In Bilski , the Court affirmed the Court of Appeals for the Federal Circuit's finding that claims directed to methods for hedging against risk of price changes were unpatentable because hedging was a known and long-prevalent economic practice. [8] Nonetheless, the Court noted that "[a] conclusion that business methods are not patentable in any circumstances would . . . violate the canon against interpreting any statutory provision in a manner that would render another provision superfluous." [9] The Court, however, rejected the rigid application of the so-called "machine or transformation" test and found that it was but one test that may be used to provide a clue as to whether or not claimed subject matter meets the statutory threshold under 35 U.S.C. § 101. [10]

In Mayo , a unanimous Court held that claims directed to a method for controlling the intravenous application of a drug by measuring a metabolite of the drug having a known functional threshold were not directed to patent eligible subject matter. [11] The Court initially recognized that the claims at issue were an application of the laws of nature and subsequently considered whether the claims "transformed these unpatentable natural laws into patent eligible applications of those laws." [12] The Court noted that the claims at issue apart from the natural laws contained "well-understood, routine, conventional activity previously engaged in by researchers in the field." [13]

The Court in Bilski , Mayo and CLS added long-prevalent practices to laws of nature, natural phenomena and abstract ideas, in the list of patent-ineligible subject matter. The long-prevalent practices, although indicative of patent ineligibility as either anticipating (35 U.S.C. § 102), or rendering, claims obvious (35 U.S.C. § 103), appear to have status in an analysis under 35 U.S.C. § 101, as the Court found in CLS and Bilski . The Court suggests that long standing business practices render a claim patent ineligible under 35 U.S.C. § 101. [14] Nonetheless, the Court has made it clear in Diehr and Bilski that there is no absolute bar to software or business method patents, generally, under the law.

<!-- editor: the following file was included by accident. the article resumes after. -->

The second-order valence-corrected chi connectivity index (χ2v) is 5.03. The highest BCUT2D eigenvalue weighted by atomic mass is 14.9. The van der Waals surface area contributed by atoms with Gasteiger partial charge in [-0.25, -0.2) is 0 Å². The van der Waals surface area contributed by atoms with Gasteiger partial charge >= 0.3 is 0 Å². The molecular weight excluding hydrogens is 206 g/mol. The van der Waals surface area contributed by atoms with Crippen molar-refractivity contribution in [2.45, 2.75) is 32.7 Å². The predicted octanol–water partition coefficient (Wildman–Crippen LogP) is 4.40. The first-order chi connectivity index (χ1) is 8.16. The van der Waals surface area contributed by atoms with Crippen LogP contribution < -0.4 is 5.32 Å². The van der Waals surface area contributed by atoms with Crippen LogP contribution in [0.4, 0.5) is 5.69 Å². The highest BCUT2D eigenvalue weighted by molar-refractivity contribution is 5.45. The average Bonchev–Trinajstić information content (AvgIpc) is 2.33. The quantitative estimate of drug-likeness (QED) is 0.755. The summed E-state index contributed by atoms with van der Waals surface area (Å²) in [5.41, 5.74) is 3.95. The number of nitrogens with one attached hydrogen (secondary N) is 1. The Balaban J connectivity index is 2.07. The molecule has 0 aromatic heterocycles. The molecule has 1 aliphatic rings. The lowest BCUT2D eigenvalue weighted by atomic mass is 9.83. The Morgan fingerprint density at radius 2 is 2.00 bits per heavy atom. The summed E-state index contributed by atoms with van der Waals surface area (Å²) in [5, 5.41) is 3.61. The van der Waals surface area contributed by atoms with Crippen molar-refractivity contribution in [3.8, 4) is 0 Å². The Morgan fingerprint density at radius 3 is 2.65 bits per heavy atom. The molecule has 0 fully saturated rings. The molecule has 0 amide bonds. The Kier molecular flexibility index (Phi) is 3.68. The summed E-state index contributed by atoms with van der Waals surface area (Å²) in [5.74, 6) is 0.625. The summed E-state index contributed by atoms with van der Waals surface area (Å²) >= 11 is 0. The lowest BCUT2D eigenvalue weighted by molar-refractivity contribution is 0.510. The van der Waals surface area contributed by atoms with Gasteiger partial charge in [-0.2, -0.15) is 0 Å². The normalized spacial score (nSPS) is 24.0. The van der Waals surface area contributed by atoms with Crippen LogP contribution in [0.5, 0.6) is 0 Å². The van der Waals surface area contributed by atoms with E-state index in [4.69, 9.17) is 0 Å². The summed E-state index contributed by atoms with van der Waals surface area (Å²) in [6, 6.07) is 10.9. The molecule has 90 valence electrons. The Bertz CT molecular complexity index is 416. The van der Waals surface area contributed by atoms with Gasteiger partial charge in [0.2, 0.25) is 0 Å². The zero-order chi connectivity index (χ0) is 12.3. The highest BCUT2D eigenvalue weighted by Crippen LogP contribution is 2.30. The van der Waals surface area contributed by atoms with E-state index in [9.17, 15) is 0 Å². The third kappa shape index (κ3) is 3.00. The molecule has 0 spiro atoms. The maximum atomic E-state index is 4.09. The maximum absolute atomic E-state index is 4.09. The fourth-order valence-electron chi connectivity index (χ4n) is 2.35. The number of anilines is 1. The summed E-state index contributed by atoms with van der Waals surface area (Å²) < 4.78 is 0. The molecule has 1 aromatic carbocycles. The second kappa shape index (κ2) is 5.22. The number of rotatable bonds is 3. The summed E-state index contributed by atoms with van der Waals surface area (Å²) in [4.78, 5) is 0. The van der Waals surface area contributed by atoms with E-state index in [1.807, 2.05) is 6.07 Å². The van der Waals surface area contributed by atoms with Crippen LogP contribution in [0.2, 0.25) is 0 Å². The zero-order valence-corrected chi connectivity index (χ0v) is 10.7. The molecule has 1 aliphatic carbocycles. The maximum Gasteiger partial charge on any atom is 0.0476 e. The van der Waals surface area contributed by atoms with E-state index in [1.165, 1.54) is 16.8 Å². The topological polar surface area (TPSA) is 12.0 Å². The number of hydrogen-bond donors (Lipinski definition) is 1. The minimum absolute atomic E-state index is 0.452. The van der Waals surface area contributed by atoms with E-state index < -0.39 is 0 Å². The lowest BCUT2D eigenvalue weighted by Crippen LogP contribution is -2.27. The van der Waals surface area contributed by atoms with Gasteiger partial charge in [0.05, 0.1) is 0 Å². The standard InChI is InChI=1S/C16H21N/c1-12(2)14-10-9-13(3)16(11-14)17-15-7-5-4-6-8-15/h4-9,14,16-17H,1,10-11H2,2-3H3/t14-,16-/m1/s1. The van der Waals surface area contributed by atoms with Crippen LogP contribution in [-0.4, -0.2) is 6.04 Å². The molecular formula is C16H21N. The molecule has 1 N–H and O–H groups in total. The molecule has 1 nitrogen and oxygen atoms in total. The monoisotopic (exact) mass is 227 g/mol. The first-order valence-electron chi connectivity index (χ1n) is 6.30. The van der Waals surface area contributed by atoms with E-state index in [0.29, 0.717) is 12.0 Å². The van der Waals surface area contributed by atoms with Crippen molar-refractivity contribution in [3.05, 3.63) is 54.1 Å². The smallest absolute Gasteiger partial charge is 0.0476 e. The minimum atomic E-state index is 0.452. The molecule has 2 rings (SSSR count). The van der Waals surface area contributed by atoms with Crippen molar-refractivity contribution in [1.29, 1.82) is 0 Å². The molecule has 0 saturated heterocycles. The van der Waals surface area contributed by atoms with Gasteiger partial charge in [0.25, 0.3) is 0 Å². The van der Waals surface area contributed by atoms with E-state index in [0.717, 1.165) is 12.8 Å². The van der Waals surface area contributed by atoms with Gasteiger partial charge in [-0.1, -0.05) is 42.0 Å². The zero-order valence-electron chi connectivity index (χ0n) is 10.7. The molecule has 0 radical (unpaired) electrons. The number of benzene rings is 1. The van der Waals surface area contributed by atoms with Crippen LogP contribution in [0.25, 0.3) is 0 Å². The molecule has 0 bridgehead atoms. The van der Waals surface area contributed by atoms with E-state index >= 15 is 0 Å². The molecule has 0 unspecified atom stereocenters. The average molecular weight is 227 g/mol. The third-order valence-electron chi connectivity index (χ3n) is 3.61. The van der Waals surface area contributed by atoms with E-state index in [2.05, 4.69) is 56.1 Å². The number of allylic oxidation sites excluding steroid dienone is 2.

Guidance From the Court

Bilski, Mayo and CLS , have successively added to the framework within which software patents (and business method patents) may be found patentable. From these cases we glean the following:

  • Are the claims directed to patent ineligible subject matter?
    • To the list of patent-ineligible subject matter, comprising laws of nature, mathematical formulas, and abstract ideas, we can add long-prevalent industry practices; and/or
    • Well understood, routine, conventional activities, previously known in the art are patent-ineligible and remain patent-ineligible when computerized.
  • If so, do the claim elements considered, both individually and as an ordered combination, transform the nature of the claim into patent-eligible subject matter?
    •  
Please contact Michael M. Geoffrey , John S. Paniaguas , or another member of Clark Hill's Intellectual Property Team, if you have any questions.

[1] Alice Corp. Pty. Ltd. v. CLS Bank Int'l ., slip op. No 13-298, S.Ct , June 19, 2014. http://www.scotusblog.com/case-files/cases/alice-corporation-pty-ltd-v-cls-bank-international/ (" CLS ").

[2] CLS Bank Int'l. v. Alice Corp. Pty. Ltd ., 717 F.3d 1269 (Fed Cir 2013).

[3] See footnote 1.

[4] See footnote 1, at 8.

[5] See footnote 1, at 11.

[6] Bilski v. Kappos , 130 S. Ct. 3218 (2010). (" Bilski ").

[7] Mayo Collaborative Services v. Prometheus Laboratories, Inc., 132 S. Ct. 1289 (2012). (" Mayo ").

[8] Bilski , 130 S. Ct., at 3231.

[9] Id . at 3228.  The Court much earlier noted in Diamond v. Diehr ("Diehr") that software patents can be patentable.  101 S. Ct. 1048 (1981) (majority opinion) (holding a procedure for molding rubber that included a computer program is within patentable subject matter).

[10] Bilski , 130 S. Ct. at 3225-26. The Bilski Court emphasized that "the prohibition against patenting abstract ideas cannot be circumvented by attempting to limit the use of the formula to a particular technological environment or adding insignificant post solution activity". Id . In the "machine or transformation" test, claiming machine elements or the transformation of a material are indicia of patent-eligible subject matter.

[11] Mayo , 132 S. Ct. 1289 ( passim ).

[12] Id . at 1294.

[13] Id .

[14] Curiously, the Court does not discuss the effect of long-prevalent practices under either 35 U.S.C. § 102 or 35 U.S.C. § 103.